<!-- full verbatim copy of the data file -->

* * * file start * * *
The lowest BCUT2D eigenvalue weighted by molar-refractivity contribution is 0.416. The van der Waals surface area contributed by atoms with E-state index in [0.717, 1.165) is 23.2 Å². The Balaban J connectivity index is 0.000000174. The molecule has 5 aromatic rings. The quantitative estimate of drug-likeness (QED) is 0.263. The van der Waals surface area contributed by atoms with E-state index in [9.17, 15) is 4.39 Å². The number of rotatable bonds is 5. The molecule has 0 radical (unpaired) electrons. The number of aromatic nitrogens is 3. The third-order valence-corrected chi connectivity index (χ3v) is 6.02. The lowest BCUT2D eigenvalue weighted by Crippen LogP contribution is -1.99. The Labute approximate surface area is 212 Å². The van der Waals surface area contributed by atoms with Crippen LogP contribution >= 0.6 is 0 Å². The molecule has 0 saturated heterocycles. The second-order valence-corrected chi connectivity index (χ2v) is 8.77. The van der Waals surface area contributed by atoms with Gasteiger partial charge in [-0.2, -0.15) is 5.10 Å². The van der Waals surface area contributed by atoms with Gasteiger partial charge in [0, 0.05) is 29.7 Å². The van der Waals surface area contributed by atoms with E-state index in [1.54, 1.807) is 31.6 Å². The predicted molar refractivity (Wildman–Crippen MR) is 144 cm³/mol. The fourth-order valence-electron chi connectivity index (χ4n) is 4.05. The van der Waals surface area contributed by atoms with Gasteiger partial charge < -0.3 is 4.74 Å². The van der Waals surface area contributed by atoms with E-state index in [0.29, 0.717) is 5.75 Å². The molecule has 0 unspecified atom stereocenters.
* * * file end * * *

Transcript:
The lowest BCUT2D eigenvalue weighted by molar-refractivity contribution is 0.416. The van der Waals surface area contributed by atoms with E-state index in [0.717, 1.165) is 23.2 Å². The Balaban J connectivity index is 0.000000174. The molecule has 5 aromatic rings. The quantitative estimate of drug-likeness (QED) is 0.263. The van der Waals surface area contributed by atoms with E-state index in [9.17, 15) is 4.39 Å². The number of rotatable bonds is 5. The molecule has 0 radical (unpaired) electrons. The number of aromatic nitrogens is 3. The third-order valence-corrected chi connectivity index (χ3v) is 6.02. The lowest BCUT2D eigenvalue weighted by Crippen LogP contribution is -1.99. The Labute approximate surface area is 212 Å². The van der Waals surface area contributed by atoms with Crippen LogP contribution >= 0.6 is 0 Å². The molecule has 0 saturated heterocycles. The second-order valence-corrected chi connectivity index (χ2v) is 8.77. The van der Waals surface area contributed by atoms with Gasteiger partial charge in [-0.2, -0.15) is 5.10 Å². The van der Waals surface area contributed by atoms with Gasteiger partial charge in [0, 0.05) is 29.7 Å². The van der Waals surface area contributed by atoms with E-state index in [1.54, 1.807) is 31.6 Å². The predicted molar refractivity (Wildman–Crippen MR) is 144 cm³/mol. The fourth-order valence-electron chi connectivity index (χ4n) is 4.05. The van der Waals surface area contributed by atoms with Gasteiger partial charge < -0.3 is 4.74 Å². The van der Waals surface area contributed by atoms with E-state index in [0.29, 0.717) is 5.75 Å². The molecule has 0 unspecified atom stereocenters.